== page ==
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Laurie Penny: Forming a Youth Movement

Time to end this atomised politics.

We need the courage to see all of our personal battlegrounds as part of a sustained and coherent movement.

Not every generation gets the politics it deserves. When baby-boomer journalists and politicians talk about engaging with youth politics, what they generally mean is engaging with a caucus of energetic, compliant under-25s who are willing to give their time for free to causes led by grown-ups.

Now more than ever, the young people of Britain need to believe ourselves more than acolytes to the staid, boring liberalism of previous generations. We need to begin to formulate an agenda of our own.

There can be no question that the conditions are right for a youth movement. The young people of Britain are suffering brutal, insulting socio-economic oppression. There are over a million young people of working age not in education, employment or training, which is a polite way of saying "up shit creek without a giro".

Politicians jostle for the most punishing position on welfare reform as millions of us languish on state benefits incomparably less generous than those our parents were able to claim in their summer holidays.

Where the baby boomers enjoyed unparalleled social mobility, many of us are finding that the opposite is the case, as we are shut out of the housing market and required to scrabble, sweat and indebt ourselves for a dwindling number of degree qualifications barely worth the paper they're written on, with the grim promise of spending the rest of our lives paying for an economic crisis not of our making in a world that's increasingly on fire.

Just weeks ago, as news came in that the top 10 per cent of earners were getting richer, a 21-year-old jobseeker, Vicki Harrison, took her own life after receiving her 200th rejection slip. Whether a youth movement is appropriate is no longer the question. The question is, why are we not already filling the streets in protest? Where is our anger? Where is our sense of outrage?

There are protest movements, of course. It would be surprising if anyone reading this blog had not been involved, at some point over the past six months, in a demonstration, an online petition or a donation drive. We do not lack energy, or the desire for change, and if there's one thing that's true of my generation, it is our willingness to work extremely hard even when the possibility of reward is abstract and abstruse.

What we are missing is a sense of political totality. From environmental activism to the recent protests over the closure of Middlesex University's philosophy department, our protest movements are atomised and fragmented, and too often we focus on fighting for or against individual reforms.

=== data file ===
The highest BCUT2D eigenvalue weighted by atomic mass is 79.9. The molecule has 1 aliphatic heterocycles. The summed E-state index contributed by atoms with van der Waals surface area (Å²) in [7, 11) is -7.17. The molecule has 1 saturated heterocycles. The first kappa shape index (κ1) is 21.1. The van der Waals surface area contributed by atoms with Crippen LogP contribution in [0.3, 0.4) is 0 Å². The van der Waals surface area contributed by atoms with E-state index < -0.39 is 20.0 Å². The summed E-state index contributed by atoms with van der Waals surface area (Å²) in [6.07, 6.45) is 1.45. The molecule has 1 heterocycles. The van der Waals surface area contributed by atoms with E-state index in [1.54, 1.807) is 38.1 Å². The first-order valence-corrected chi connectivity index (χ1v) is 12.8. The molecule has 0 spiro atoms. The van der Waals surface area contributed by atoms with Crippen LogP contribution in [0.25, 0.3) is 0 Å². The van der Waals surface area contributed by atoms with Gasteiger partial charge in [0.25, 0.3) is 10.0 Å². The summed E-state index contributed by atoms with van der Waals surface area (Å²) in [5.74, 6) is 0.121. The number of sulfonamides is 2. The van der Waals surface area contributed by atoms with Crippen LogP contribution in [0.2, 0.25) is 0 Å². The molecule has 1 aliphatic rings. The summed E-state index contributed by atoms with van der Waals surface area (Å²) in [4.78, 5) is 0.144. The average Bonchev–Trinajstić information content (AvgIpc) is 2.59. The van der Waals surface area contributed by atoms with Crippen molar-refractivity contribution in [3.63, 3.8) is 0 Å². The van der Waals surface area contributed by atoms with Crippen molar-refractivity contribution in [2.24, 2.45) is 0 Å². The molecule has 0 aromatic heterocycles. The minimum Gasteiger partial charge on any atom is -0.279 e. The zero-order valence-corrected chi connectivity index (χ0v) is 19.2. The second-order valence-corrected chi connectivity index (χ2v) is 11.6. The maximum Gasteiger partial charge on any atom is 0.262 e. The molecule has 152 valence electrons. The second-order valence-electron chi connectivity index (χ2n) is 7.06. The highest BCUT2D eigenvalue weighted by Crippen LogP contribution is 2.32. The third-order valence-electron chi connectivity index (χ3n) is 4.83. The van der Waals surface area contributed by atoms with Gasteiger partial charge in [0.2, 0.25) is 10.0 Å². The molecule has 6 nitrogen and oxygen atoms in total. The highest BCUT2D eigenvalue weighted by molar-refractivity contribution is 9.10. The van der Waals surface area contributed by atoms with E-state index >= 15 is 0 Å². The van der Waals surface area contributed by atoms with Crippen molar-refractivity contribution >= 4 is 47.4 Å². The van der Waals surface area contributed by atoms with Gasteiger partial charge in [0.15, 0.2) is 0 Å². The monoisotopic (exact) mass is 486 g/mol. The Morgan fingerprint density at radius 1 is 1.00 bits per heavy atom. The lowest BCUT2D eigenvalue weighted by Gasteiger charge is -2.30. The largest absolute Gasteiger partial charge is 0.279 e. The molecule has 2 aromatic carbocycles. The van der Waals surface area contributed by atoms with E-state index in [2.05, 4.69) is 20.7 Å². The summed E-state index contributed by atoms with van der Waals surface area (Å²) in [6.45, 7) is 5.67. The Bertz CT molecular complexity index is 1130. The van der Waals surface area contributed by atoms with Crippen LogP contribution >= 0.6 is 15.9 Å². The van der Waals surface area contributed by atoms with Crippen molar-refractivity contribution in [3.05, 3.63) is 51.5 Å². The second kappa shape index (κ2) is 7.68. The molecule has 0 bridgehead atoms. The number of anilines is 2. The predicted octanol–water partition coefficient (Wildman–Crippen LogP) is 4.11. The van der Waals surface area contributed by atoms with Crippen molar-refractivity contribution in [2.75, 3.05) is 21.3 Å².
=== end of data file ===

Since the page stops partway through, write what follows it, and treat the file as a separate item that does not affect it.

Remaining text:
We need to have the courage to see all of our personal battlegrounds -- for jobs, housing, education, welfare, digital rights, the environment -- as part of a sustained and coherent movement, not just for reform, but for revolution.

People my age, growing up after the end of the cold war, have no coherent sense of the possibility of alternatives to neoliberal politics. The philosopher Slavoj Žižek observed that for young people today, it is easier to imagine the end of the world than the end of capitalism.

For us, revolution is a retro concept whose proper use is to sell albums, T-shirts and tickets to hipster discos, rather than a serious political argument.

Many of us openly or privately believe that change can only happen gradually, incrementally, that we can only respond to neoliberal reforms as and when they occur. Youth politics in Britain today is tragically atomised and lacks ideological direction. We urgently need to entertain the notion that another politics is possible, a type of politics that organises collectively to demand the systemic change we crave.

Revolutionary politics involves risk. Revolutionary politics does not involve waiting patiently for adults to make the changes. It does not come from interning at a think tank or opening letters for an MP, and I say this as someone who has done both. Revolutionary politics is different from work experience, and it is unlikely to look good on our CVs.

The young British left has already waited too long and too politely for politicians, political parties and business owners from previous generations to give space to our agenda. We have canvassed for them, distributed their leaflets, worked on their websites, updated their twitter feeds, hashtagged their leadership campaigns, done their photocopying and made their tea, pining all the while for political transcendence. No more; I say no more.

A radical youth movement requires direct action. It will require risk-taking, and it will require central, independent organisation. It will not require us to join the Communist Party or wear a silly hat, but it will require us to risk upsetting, in no particular order, our parents, our future employers, the party machine, and quite possibly the police.